By Astghik Bedevian
About a hundred parliamentarians representing 11 nations aligned in the Black Sea Economic Cooperation (BSEC), including Turkey and Azerbaijan, met in Yerevan on Wednesday to discuss ways of reinvigorating the largely moribund organization.
The main focus of the two-day session of the BSEC Parliamentary Assembly is how to boost energy security across the vast geographic area around the Black Sea. Realization of that objective is seriously hampered by the unresolved conflicts in the South Caucasus and strained relations between some of the member states.
The BSEC’s Istanbul-based secretary general, Leonidas Chrysanthopoulos, was also in Yerevan and met with President Robert Kocharian and other senior Armenian officials on Tuesday.
The BSEC meeting was an occasion for a rare visit to Armenia by two Azerbaijani lawmakers. One of them, Musa Guliev, was born and lived in Armenia until the outbreak of the Nagorno-Karabakh conflict in 1988. He used the occasion to visit his native village in the former Sisian district in southeastern in Armenia on Tuesday.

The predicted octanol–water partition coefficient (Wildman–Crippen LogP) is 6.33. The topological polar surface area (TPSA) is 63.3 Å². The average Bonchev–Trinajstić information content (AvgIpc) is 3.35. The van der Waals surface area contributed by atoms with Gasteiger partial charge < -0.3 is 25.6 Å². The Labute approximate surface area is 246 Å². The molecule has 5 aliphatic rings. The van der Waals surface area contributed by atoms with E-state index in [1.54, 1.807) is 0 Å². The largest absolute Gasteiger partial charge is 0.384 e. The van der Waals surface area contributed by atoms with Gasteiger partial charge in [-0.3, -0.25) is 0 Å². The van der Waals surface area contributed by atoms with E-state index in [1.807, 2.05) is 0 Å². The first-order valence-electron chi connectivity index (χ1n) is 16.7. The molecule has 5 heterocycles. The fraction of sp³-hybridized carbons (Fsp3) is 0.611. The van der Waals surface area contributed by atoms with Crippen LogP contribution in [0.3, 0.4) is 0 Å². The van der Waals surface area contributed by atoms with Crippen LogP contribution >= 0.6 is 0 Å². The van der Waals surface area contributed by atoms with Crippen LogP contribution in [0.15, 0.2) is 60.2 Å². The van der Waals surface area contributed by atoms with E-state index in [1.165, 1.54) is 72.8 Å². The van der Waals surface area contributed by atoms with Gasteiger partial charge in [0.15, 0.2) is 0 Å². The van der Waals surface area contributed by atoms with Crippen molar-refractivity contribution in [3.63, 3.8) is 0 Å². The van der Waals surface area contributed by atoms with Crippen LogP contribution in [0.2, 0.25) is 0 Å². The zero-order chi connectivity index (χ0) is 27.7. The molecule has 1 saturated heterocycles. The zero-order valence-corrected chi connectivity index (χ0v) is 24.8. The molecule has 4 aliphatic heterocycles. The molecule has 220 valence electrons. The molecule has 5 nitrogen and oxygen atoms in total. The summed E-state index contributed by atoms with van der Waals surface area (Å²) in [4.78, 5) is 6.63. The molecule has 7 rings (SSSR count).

Speaking to reporters the next day, Guliev said he found the village to have changed beyond recognition. “I couldn’t find the graves of my ancestors who lived there,” he said. “My grandmother, grandfather, my father’s uncle were buried there.”
He said he does not know any of its current residents but was glad to have found old Armenian acquaintances in a neighboring village.
“Many Azerbaijanis were born in Armenia,” said the other visiting Azerbaijani lawmaker, Asaf Hajiev. “This once again shows that peace must be established in this region. War won’t do our countries any good.”
Hajiev added that he believes Azerbaijan will never accept the loss of Nagorno-Karabakh for the sake of peace. He also echoed his government’s view that the unresolved Karabakh conflict will entail grave economic consequences for Armenia.
“Let’s face, it Azerbaijan is regional center of energy resources and all big [energy] projects bypass Armenia,” Hajiev told RFE/RL. “I think that in 20 years from now the [Armenia] people will ask why.”
Gagik Minasian, a senior Armenian parliamentarian and member of the BSEC assembly, indicated that Yerevan is concerned about being left out of the Azerbaijani oil and gas projects. “If new division lines are drawn in the region with gas and oil pipelines, then that’s not a far-sighted policy as we risk sowing seeds of evil, the fruits of which will be born by our children,” he warned.